It is a privilege to be born by natural birth a member of God’s Old Covenant people. It is a far greater privilege to be born by spiritual birth as a member of the new. Praise God, there are increasing numbers of those who are the people of God both by natural birth and by spiritual birth.

A New Priesthood

Under the New Covenant there is not only a new people, but also a new priesthood. Old Covenant priests were taken from the tribe of Levi and from the family of Aaron. They had clearly defined duties in the tabernacle and in the temple as they served as intermediaries between God and man. Hebrews chapter 7 makes it very clear that the New Covenant has a new priesthood which is far superior to the old. This new order is called the order of Melchizedek and Jesus is its high priest.

Membership of the Levitical priesthood passed by natural descent from father to son. This system did not always have good results. Good fathers do not always have good sons! The sons of Eli were utterly corrupt and Samuel’s sons were not much better. Inheritance based on the natural is unreliable. However the Levitical system was workable and sufficient for illustrating the concept of priesthood, and God used it till He brought in the new order of the Melchizedek priesthood.

Hebrews 7:3 describes Melchizedek as ‘without father, without mother, without genealogy, having neither beginning of days nor end of life, but made like the Son of God, he abides a priest perpetually.’ Jesus entered this new priesthood, ‘not on the basis of a law of fleshly requirement (natural descent), but according to the power of an indestructible life’ (Heb 7:16). He entered it, not because his foster father Joseph had been in it, nor because an ecclesiastical committee accepted him, but by God’s appointment. Simply he fitted God’s job description for priesthood. His ordination was not a religious ceremony, but God’s proclamation at his baptism, ‘This is my beloved Son in whom I am well-pleased’ (Matt 4:17), as the Holy Spirit descended on Him in the form of a dove.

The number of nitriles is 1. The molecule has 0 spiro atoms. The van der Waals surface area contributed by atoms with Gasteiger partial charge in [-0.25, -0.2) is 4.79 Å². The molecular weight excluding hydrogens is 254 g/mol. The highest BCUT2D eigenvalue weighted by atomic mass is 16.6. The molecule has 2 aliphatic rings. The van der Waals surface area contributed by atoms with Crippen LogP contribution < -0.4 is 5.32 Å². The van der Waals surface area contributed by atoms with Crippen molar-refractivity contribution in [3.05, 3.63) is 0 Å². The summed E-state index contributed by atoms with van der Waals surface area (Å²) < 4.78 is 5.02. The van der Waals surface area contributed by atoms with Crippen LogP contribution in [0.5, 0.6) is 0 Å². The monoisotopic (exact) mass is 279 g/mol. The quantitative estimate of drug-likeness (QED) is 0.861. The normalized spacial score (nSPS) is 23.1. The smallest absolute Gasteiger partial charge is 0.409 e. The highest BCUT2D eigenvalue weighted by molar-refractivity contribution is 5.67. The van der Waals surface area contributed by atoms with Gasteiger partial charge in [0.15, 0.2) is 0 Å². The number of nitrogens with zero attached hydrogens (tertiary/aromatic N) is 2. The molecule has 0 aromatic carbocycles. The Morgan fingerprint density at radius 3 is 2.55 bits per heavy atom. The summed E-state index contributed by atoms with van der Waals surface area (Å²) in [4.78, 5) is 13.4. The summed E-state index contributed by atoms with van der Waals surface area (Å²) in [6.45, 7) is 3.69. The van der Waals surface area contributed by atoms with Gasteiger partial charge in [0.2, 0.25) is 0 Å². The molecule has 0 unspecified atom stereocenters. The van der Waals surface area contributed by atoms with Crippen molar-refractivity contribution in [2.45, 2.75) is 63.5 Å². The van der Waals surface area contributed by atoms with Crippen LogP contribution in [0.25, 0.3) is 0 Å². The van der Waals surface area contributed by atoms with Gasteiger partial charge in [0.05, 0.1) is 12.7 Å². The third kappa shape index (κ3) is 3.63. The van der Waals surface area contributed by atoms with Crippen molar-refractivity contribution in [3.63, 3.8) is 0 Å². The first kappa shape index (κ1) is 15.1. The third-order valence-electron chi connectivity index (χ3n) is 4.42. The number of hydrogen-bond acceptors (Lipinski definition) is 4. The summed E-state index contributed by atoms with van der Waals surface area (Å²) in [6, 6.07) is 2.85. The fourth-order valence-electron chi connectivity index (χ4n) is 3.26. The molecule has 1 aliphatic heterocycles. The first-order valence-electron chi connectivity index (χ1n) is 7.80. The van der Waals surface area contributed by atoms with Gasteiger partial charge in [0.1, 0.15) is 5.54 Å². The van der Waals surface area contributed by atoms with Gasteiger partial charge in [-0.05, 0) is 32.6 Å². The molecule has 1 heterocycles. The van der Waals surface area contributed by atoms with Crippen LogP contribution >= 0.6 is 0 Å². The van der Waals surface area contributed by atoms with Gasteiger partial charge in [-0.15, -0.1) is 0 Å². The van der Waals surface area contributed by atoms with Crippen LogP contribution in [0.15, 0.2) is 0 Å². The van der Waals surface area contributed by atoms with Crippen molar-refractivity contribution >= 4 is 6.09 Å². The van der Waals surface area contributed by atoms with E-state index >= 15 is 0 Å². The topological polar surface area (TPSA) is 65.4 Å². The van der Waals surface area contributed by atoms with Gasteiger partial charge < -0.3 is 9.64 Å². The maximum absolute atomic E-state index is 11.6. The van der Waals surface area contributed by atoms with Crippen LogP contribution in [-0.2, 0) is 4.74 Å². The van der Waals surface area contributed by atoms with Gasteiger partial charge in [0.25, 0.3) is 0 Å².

The Levitical priesthood has served its purpose. Ecclesiastical priesthoods have never been more than a counterfeit imitation of it (despite many sincere and upright men in their ranks). God ordains priests into the New Covenant Melchizedek priesthood on the same basis as He did their great High Priest. He anoints with the Holy Spirit those whom He has chosen to perform the tasks He has appointed them.

For more on this see The Melchizedek Priesthood.

A New Building

The New Covenant has a new people, a new priesthood, and also a new building.

At the peak of Israel’s national history Solomon built the first great temple. David’s armies had been victorious everywhere they went and Solomon was enjoying the consequent peace and prosperity. He turned his energies to building a house for God. God had never commanded this, though he had instructed Moses to build the tabernacle. It was David’s well-intentioned idea which God allowed Solomon to implement.

God did not regard this temple very highly. He allowed it to be damaged by an earthquake in the days of King Uzziah. Nebuchadnezzar burnt it to the ground at the time of the captivity. The returning exiles from Babylon rebuilt it. Antiochus Epiphanes defiled it by putting a statue of Jupiter in it and offering a sow on the altar. It was later rebuilt by the ungodly Herod the Great and made into the magnificent structure that stood in the time of Jesus.

The Jews at that time regarded it with the utmost reverence. Jesus, Stephen and Paul were all accused of blasphemy with regard to it. When the disciples were admiring it, to their dismay Jesus said, ‘Do you see all these great buildings? Not one stone here will be left on another; every one will be thrown down’ (Mat 24: 2).

God’s mind was upon building another temple - a New Covenant temple. ‘The Most High does not dwell in houses made by human hands,’ (Acts 7:48) said Stephen in a speech that led to his becoming the first martyr for Jesus. The divine plan was infinitely higher. His real temple was to be made of human beings. He did not want to live in brick and stone, but in flesh and blood. The New Testament is full of the message: ‘You are the temple of the Holy Spirit.’ The idea that God wants a special building where he can be worshipped is finished for ever. He gave his final verdict on the earthly temple in 70 AD when the Roman legions fulfilled Jesus’ prophecy to the word by literally leaving not one stone of it upon another as they searched its foundations for hidden gold.

What about our church buildings? Architecturally no doubt many of them have great merit and many people have a deep emotional attachment to them. However we cannot allow such considerations to cloud our spiritual judgement. To regard them as houses of God or as holy places is to deny the New Covenant. To reverence a building is idolatry which can only lead to spiritual blindness and confusion.